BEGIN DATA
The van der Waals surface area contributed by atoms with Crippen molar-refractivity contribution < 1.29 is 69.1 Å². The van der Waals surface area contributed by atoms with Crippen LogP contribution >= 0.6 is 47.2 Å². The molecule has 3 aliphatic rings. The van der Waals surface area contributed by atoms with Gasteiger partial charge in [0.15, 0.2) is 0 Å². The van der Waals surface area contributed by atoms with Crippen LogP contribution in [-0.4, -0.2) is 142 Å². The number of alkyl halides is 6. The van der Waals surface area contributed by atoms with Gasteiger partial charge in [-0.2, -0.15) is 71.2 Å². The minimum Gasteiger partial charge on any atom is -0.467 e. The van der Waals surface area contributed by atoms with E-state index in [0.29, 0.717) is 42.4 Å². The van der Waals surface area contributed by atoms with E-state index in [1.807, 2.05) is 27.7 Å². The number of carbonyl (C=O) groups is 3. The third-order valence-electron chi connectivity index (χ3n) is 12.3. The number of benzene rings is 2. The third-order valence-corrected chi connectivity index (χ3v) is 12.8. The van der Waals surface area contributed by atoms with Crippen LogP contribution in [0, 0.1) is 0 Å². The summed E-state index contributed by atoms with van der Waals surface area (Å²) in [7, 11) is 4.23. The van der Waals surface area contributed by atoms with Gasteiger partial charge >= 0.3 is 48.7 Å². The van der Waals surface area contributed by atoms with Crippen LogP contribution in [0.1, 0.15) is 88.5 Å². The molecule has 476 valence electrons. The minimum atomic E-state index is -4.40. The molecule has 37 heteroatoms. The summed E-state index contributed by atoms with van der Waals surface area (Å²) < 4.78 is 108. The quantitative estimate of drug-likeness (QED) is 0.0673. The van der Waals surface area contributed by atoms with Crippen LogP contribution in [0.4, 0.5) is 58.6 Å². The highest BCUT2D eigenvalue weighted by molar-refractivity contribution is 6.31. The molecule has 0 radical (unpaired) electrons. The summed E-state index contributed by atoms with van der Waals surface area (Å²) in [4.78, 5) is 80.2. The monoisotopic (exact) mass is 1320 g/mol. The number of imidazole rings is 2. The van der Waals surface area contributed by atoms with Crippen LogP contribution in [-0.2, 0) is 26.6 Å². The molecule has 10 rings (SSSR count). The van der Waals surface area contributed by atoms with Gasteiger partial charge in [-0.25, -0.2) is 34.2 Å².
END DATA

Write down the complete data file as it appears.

The van der Waals surface area contributed by atoms with Crippen molar-refractivity contribution < 1.29 is 69.1 Å². The van der Waals surface area contributed by atoms with Crippen LogP contribution >= 0.6 is 47.2 Å². The molecule has 3 aliphatic rings. The van der Waals surface area contributed by atoms with Gasteiger partial charge in [0.15, 0.2) is 0 Å². The van der Waals surface area contributed by atoms with Crippen LogP contribution in [-0.4, -0.2) is 142 Å². The number of alkyl halides is 6. The van der Waals surface area contributed by atoms with Gasteiger partial charge in [-0.2, -0.15) is 71.2 Å². The minimum Gasteiger partial charge on any atom is -0.467 e. The van der Waals surface area contributed by atoms with E-state index in [0.29, 0.717) is 42.4 Å². The van der Waals surface area contributed by atoms with E-state index in [1.807, 2.05) is 27.7 Å². The number of carbonyl (C=O) groups is 3. The third-order valence-electron chi connectivity index (χ3n) is 12.3. The number of benzene rings is 2. The third-order valence-corrected chi connectivity index (χ3v) is 12.8. The van der Waals surface area contributed by atoms with Crippen LogP contribution in [0, 0.1) is 0 Å². The summed E-state index contributed by atoms with van der Waals surface area (Å²) in [7, 11) is 4.23. The van der Waals surface area contributed by atoms with Gasteiger partial charge >= 0.3 is 48.7 Å². The van der Waals surface area contributed by atoms with Crippen LogP contribution in [0.1, 0.15) is 88.5 Å². The molecule has 476 valence electrons. The minimum atomic E-state index is -4.40. The molecule has 37 heteroatoms. The summed E-state index contributed by atoms with van der Waals surface area (Å²) < 4.78 is 108. The quantitative estimate of drug-likeness (QED) is 0.0673. The van der Waals surface area contributed by atoms with Crippen LogP contribution in [0.4, 0.5) is 58.6 Å². The highest BCUT2D eigenvalue weighted by molar-refractivity contribution is 6.31. The molecule has 0 radical (unpaired) electrons. The summed E-state index contributed by atoms with van der Waals surface area (Å²) in [4.78, 5) is 80.2. The monoisotopic (exact) mass is 1320 g/mol. The number of imidazole rings is 2. The van der Waals surface area contributed by atoms with Crippen LogP contribution in [-0.2, 0) is 26.6 Å². The molecule has 10 rings (SSSR count). The van der Waals surface area contributed by atoms with Gasteiger partial charge in [-0.25, -0.2) is 34.2 Å².